Maple Walnut Cake with Maple Cream Cheese Frosting

maple walnut cake, sliced

This Maple Walnut Cake with Maple Cream Cheese Frosting is my way of welcoming in the best season of the year…it’s 3 layers of fluffy maple cake with an irresistible maple buttercream. If you don’t snack on the leftovers for breakfast, you aren’t human 😉

a slice of maple walnut cake with maple cream cheese frosting

What could celebrate fall better than a triple layer maple walnut cake?

My summer love affair with layer cakes (like this one and this one) has naturally shifted gears and I’ve got my sights set on all things apple, maple, and pumpkin. I hope you’re subscribed to the blog (if not, sign up here!) because there are some incredible recipes coming out this season, it’s always been the most inspiring time of year for me.

slicing a maple walnut layer cake

Are you with me on maple walnut? It’s one of my favorite flavor combos, and I think it beats pumpkin spice any day.

The sweetness of the maple pairs perfectly with the slight bitterness of the walnuts. And there are so many ways to feature the duo, from maple walnut ice cream and scones, to slice and bake maple walnut shortbread cookies or a warm maple oat smoothie.

making a maple walnut cake

I like the extra layer because it gives me space for extra maple cream cheese frosting, which is what it’s all about.

Three layer cakes look intimidating, but there’s nothing complicated about them. The key is to make enough frosting to fill and cover the whole thing.

a maple walnut cake topped with candied walnuts

To finish the cake I patted crushed walnuts around the sides, and topped with candied walnuts. You can toast the nuts for extra flavor, but I didn’t bother. Fall is a good time to stock up on nuts for baking. I always keep a bag or two of premium walnut halves on hand, as well as cheaper bags of pieces. If you’re more of a pecan type, they would work fine.

a maple walnut layer cake topped with walnut halves

To ‘candy’ the walnut halves I simply dipped them in a thick caramel sauce. It can be store bought or homemade (I have an amazing salted maple caramel sauce on the blog that would be perfect. But you can also simply toss them with brown sugar and a bit of butter in a skillet until the sugar caramelized and coats the nuts.

salted Maple Caramel Sauce in a jar with a spoon

This maple cake has got that perfect combination of fancy and homey that I think distinguishes the best desserts..

It would make such a pretty presentation on a dessert table, but mine looked just as tempting sitting under my cake dome on the kitchen counter.

removing a slice from a maple walnut layer cake

It’s also the kind of cake you just can’t wait to dig right into, it’s hard to look at it all pristine and whole 😉 And even though this is a smaller 8-inch cake, it will feed a crowd because the slices are nice and tall. I think you could serve 16 and nobody would go away hungry.

Only have 2 cake pans?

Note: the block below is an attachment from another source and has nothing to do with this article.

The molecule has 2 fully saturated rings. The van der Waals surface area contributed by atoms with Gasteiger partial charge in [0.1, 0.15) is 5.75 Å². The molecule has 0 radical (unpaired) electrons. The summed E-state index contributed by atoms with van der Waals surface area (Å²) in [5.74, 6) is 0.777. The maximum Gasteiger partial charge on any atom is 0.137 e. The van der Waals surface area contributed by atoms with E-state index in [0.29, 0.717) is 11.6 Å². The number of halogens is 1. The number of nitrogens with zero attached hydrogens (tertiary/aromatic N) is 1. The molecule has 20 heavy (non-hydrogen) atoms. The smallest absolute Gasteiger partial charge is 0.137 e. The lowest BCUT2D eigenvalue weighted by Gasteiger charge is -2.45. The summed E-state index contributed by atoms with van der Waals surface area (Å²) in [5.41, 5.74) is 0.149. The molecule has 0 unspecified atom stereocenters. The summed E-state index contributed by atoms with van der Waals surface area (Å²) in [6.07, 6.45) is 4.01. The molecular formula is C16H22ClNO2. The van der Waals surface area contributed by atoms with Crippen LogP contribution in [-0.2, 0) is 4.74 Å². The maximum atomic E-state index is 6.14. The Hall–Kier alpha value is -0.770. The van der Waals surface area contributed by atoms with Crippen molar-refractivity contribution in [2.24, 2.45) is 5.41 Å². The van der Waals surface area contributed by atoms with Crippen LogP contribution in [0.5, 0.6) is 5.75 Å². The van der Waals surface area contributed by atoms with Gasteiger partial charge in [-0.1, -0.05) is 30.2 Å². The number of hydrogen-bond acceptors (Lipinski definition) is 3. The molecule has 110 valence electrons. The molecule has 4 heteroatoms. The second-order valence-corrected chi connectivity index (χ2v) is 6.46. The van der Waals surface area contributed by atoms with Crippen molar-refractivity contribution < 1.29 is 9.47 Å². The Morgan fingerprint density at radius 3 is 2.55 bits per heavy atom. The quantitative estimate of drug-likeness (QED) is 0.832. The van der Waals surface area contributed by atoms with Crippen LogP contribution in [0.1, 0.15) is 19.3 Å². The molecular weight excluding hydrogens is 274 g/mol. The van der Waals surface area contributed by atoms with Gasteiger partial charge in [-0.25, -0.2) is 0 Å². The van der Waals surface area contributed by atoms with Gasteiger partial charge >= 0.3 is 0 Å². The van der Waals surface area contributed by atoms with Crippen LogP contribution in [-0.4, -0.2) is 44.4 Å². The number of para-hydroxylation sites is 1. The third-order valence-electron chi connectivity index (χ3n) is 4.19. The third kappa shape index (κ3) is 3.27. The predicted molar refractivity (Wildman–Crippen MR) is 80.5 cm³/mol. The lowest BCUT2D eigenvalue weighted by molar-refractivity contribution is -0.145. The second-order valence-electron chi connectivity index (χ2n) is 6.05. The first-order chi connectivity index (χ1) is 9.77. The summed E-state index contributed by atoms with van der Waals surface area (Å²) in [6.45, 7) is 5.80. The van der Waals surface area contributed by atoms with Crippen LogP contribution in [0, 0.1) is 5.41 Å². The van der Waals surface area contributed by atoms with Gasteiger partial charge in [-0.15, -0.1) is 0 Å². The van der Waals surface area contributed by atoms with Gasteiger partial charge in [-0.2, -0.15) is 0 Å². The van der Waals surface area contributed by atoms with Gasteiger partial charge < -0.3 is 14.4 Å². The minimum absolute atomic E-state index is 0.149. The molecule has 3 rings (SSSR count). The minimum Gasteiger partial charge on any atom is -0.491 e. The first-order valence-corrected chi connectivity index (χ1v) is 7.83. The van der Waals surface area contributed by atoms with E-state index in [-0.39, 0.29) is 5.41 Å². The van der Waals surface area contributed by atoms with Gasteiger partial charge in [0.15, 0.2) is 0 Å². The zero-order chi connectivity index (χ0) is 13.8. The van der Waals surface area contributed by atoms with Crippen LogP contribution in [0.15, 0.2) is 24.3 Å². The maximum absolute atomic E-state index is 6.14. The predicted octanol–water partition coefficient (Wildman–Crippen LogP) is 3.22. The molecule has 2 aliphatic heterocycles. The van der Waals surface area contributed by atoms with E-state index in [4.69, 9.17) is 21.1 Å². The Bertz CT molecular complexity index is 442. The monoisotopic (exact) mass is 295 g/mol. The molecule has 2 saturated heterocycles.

• No worries! Just bake the first two layers, and then bake the third afterward, it will work just fine.
  • If you want to make a 2 layer cake, best to bake this recipe in 9-inch pans. The baking time will be slightly longer.
maple walnut cake on parchment paper

why I like to use maple extract

Maple is a notoriously difficult flavor to infuse into cakes and other baked goods, so a quality maple extract helps a lot. Several different brands make a maple extract, just look for the words extractpure and all natural on the label and avoid anything that says artificial. It may come down to a matter of taste, each brand is a little different. And remember, a little goes a long way with this type of extract, so don’t over do it.

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maple walnut cake, sliced
4.87 from 58 votes

Maple Walnut Cake with Maple Cream Cheese Frosting

This Maple Walnut Cake with Maple Cream Cheese Frosting is my way of welcoming in the best season of the year…it’s 3 layers of fluffy maple cake with an irresistible maple buttercream.
Course Dessert
Cuisine American
Prep Time 25 minutes
Cook Time 20 minutes
Yield 16 servings
Calories 704kcal
Author Sue Moran


  • two or three 8-inch cake pans



  • 1 cup packed brown sugar
  • 1 cup unsalted butter at room temperature
  • 4 large eggs at room temperature
  • 3/4 cup maple syrup
  • 1 tsp maple extract or vanilla extract
  • 1 Tbsp baking powder
  • 1/2 tsp salt
  • 3 cups cake flour (you can use regular flour)
  • 3/4 cup half and half substitute whole milk or buttermilk
  • 1 cup crushed or finely chopped walnuts


  • 16 ounces cream cheese at room temperature
  • 1/2 cup unsalted butter at room temperature
  • 1 tsp maple extract or vanilla extract
  • 1/4 tsp salt omit if using salted butter
  • 1/3 cup maple syrup
  • 4-5 cups confectioner’s sugar sifted


  • 18 walnut halves
  • 1 cup finely crushed walnuts


  • Preheat oven to 350F Lightly grease 3 8-inch cake pans and add a round of parchment at the bottom of each. Note: if you only have 2 pans, bake the third layer after the first 2 have cooked.